October 24, 1994
IN RE: JOHN H. LOCKIE, RESPONDENT, A MEMBER OF THE BAR OF THE DISTRICT OF COLUMBIA COURT OF APPEALS
On Report and Recommendation of the Board on Professional Responsibility
Before Wagner, Chief Judge, Terry, and King, Associate Judges.
The opinion of the court was delivered by: Per Curiam
PER CURIAM: In its Report and Recommendation, the Board on Professional Responsibility ("the Board") recommended that respondent John H. Lockie be suspended from the practice of law in the District of Columbia for a period of thirty days, and be required to prove his fitness as a condition of reinstatement, based upon its finding that respondent had violated the following disciplinary rules: Rule 8.4 (d) of the District of Columbia Rules of Professional Conduct (serious interference with the administration of Justice), and D.C. Bar R. XI, § 2 (b)(3) (failure and refusal to respond to an order of the Board). These violations relate to respondent's failure to cooperate with the Board and Bar Counsel concerning the investigation of charges against him of serious ethical misconduct in two other disciplinary matters. Similarly, respondent did not take part in the disciplinary hearing related to this proceeding, and he filed no exception to the Board's recommendation. See D.C. Bar R. XI, § 9 (e). Bar Counsel "supports the report and recommendation of the Board on Professional Responsibility in this matter."
When determining the relevant sanction to impose against an attorney who has violated disciplinary rules, we accept the Board's findings of fact if they are supported by substantial evidence, *fn1 and we adopt the Board's recommended Disposition unless doing so would "foster a tendency toward inconsistent Dispositions for comparable conduct or would otherwise be unwarranted." D.C. Bar R. XI, § 9 (g). See also In re Steele, 630 A.2d 196, 199 (D.C. 1993); In re Hutchinson, 534 A.2d 919, 924 (D.C. 1987) (en banc). In previous cases involving a failure to cooperate with a disciplinary investigation we have imposed a suspension in the range of thirty days to six months. See, e.g., In re Siegel, 635 A.2d 345 (D.C. 1993) (failure to zealously represent client; failure to seek client's lawful objectives; intentionally prejudicing client; engaging in dishonesty, fraud, deceit, or misrepresentation; and refusal to cooperate in disciplinary process warranted six-month suspension); In re Dietz, 633 A.2d 850 (D.C. 1993) (neglect of case, failure to repay fee, and failure to abide by promise to Hearing Committee to finish work on case warranted thirty-day suspension); In re Steele, supra, 630 A.2d 196 (neglect of legal matter, failure to cooperate in disciplinary process, and acknowledgment of emotional instability warranted sixty-day suspension); In re Solomon, 599 A.2d 799 (D.C. 1991) (failure to repay fee after respondent assured Bar Counsel he would do so warranted thirty-day suspension). In two of those cases, we imposed the additional requirement that the respondent demonstrate fitness as a condition to reinstatement. See In re Siegel, supra, 635 A.2d at 346; In re Steele, supra, 630 A.2d at 201-02.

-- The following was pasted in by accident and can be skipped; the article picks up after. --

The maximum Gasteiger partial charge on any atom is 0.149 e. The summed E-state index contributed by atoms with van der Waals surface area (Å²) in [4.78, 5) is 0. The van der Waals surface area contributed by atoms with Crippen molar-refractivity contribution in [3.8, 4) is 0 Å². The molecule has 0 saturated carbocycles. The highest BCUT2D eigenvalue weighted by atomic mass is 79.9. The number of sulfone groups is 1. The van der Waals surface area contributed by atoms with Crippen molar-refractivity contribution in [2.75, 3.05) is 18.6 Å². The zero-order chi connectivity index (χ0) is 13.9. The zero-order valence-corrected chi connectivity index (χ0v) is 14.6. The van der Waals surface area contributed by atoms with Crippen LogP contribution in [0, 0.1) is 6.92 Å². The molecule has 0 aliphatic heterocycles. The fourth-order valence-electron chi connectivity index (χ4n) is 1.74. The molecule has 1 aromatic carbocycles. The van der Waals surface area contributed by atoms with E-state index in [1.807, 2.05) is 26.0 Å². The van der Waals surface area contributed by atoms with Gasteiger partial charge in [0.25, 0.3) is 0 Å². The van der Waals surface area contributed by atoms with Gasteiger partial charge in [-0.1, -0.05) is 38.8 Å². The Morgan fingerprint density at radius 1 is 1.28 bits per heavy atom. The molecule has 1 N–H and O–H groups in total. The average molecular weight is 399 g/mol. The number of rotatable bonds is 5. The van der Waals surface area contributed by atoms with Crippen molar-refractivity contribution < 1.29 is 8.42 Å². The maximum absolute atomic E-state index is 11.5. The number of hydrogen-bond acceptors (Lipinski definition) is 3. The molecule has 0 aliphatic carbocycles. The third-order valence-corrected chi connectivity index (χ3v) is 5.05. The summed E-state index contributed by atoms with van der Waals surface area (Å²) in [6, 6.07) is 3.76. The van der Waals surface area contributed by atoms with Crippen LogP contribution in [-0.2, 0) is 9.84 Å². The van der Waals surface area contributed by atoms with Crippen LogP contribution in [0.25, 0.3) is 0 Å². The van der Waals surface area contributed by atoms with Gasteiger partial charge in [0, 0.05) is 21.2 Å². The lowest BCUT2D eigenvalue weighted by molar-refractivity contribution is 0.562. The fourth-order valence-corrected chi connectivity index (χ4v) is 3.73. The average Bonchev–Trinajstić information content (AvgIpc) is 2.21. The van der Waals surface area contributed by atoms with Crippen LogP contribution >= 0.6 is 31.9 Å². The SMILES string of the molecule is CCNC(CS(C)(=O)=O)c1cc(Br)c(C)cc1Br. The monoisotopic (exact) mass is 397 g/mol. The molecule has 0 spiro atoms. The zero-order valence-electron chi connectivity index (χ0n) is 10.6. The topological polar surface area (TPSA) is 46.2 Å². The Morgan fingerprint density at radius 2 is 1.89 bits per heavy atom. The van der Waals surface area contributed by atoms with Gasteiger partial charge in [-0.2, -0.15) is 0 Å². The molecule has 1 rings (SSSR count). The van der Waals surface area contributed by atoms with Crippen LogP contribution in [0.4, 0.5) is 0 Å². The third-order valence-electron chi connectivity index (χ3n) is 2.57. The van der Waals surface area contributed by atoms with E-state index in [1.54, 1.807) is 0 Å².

In the cases cited (supra) , involving a lack of cooperation, one or more additional disciplinary violations were also established. Thus, we have never suspended an attorney solely on the basis of a failure to cooperate with the Board and Bar Counsel. However, in this case, respondent's persistent and deliberate disregard of the repeated efforts of Bar Counsel and the orders of the Board has, so far as this record shows, prevented Bar Counsel from completing the investigation of the two serious charges which prompted this disciplinary proceeding. We agree with the view expressed by the Board that:
egregious failure to cooperate with the Office of Bar Counsel and the Board constitutes a serious violation of the D.C. Rules of Professional Conduct, and that an offender runs the risk of being subjected to serious sanctions, including a suspension coupled with a requirement to show fitness to practice law.
We conclude, therefore, that "in circumstances where the respondent has repeatedly evinced indifference (or worse) toward the disciplinary procedures by which the Bar regulates itself, a requirement that the attorney prove fitness to resume practice [together with a thirty-day suspension] is entirely reasonable." In re Siegel, supra, 635 A.2d at 346.
In addition to the sanction recommended by the Board, we believe that a further condition of reinstatement is necessitated in order to call respondent's attention to the efforts of Bar Counsel and the Board with respect to the underlying disciplinary proceedings. Thus, we further conclude that respondent should be required to demonstrate as a condition of reinstatement that he has responded to the inquiries of Bar Counsel and the orders of the Board pertaining to those investigations. See D.C. Bar R. XI, § 8 (a) ("An attorney under investigation has an obligation to respond to Bar Counsel's written inquiries in the conduct of an investigation, subject to constitutional limitations. In the event of an attorney's failure to respond to such an inquiry, Bar Counsel may request the Board to enter an appropriate order.")
Accordingly, it is ORDERED that respondent shall be, and hereby is, suspended from the practice of law in the District of Columbia for a period of thirty days from the date hereof.
It is FURTHER ORDERED that, as conditions of reinstatement, respondent shall be, and hereby is, required to prove fitness and that he has responded to the inquiries of Bar Counsel and the orders of the Board pertaining to the underlying disciplinary proceedings subject only to the limitations specified in D.C. Bar R. XI, § 8 (a).